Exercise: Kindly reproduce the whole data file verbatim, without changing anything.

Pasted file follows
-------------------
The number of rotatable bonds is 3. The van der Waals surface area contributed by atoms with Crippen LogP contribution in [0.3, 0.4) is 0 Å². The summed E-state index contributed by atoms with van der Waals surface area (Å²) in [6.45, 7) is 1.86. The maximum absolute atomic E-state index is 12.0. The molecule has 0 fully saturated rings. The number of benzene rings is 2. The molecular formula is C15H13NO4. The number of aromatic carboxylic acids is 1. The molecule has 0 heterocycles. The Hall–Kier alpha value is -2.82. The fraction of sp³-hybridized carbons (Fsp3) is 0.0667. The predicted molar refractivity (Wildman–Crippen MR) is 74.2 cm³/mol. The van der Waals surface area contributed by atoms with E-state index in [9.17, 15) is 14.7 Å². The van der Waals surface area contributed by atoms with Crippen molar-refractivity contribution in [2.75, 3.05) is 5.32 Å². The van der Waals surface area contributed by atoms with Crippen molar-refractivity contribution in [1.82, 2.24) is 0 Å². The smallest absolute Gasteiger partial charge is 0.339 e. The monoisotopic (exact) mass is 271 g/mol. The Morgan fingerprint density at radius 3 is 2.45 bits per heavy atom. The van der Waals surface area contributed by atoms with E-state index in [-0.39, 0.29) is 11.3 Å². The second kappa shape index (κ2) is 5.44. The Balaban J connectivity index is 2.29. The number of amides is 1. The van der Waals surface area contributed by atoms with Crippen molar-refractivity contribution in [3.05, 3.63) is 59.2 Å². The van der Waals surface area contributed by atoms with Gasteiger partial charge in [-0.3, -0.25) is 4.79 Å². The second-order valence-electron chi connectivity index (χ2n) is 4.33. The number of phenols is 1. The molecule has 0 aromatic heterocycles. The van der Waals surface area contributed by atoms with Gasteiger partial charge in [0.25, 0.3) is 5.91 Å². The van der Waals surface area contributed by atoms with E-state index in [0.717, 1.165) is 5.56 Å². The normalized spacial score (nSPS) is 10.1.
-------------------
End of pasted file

The number of rotatable bonds is 3. The van der Waals surface area contributed by atoms with Crippen LogP contribution in [0.3, 0.4) is 0 Å². The summed E-state index contributed by atoms with van der Waals surface area (Å²) in [6.45, 7) is 1.86. The maximum absolute atomic E-state index is 12.0. The molecule has 0 fully saturated rings. The number of benzene rings is 2. The molecular formula is C15H13NO4. The number of aromatic carboxylic acids is 1. The molecule has 0 heterocycles. The Hall–Kier alpha value is -2.82. The fraction of sp³-hybridized carbons (Fsp3) is 0.0667. The predicted molar refractivity (Wildman–Crippen MR) is 74.2 cm³/mol. The van der Waals surface area contributed by atoms with E-state index in [9.17, 15) is 14.7 Å². The van der Waals surface area contributed by atoms with Crippen molar-refractivity contribution in [2.75, 3.05) is 5.32 Å². The van der Waals surface area contributed by atoms with Crippen molar-refractivity contribution in [1.82, 2.24) is 0 Å². The smallest absolute Gasteiger partial charge is 0.339 e. The monoisotopic (exact) mass is 271 g/mol. The Morgan fingerprint density at radius 3 is 2.45 bits per heavy atom. The van der Waals surface area contributed by atoms with E-state index in [-0.39, 0.29) is 11.3 Å². The second kappa shape index (κ2) is 5.44. The Balaban J connectivity index is 2.29. The number of amides is 1. The van der Waals surface area contributed by atoms with Crippen molar-refractivity contribution in [3.05, 3.63) is 59.2 Å². The van der Waals surface area contributed by atoms with Gasteiger partial charge in [-0.3, -0.25) is 4.79 Å². The second-order valence-electron chi connectivity index (χ2n) is 4.33. The number of phenols is 1. The molecule has 0 aromatic heterocycles. The van der Waals surface area contributed by atoms with Gasteiger partial charge in [0.25, 0.3) is 5.91 Å². The van der Waals surface area contributed by atoms with E-state index in [0.717, 1.165) is 5.56 Å². The normalized spacial score (nSPS) is 10.1.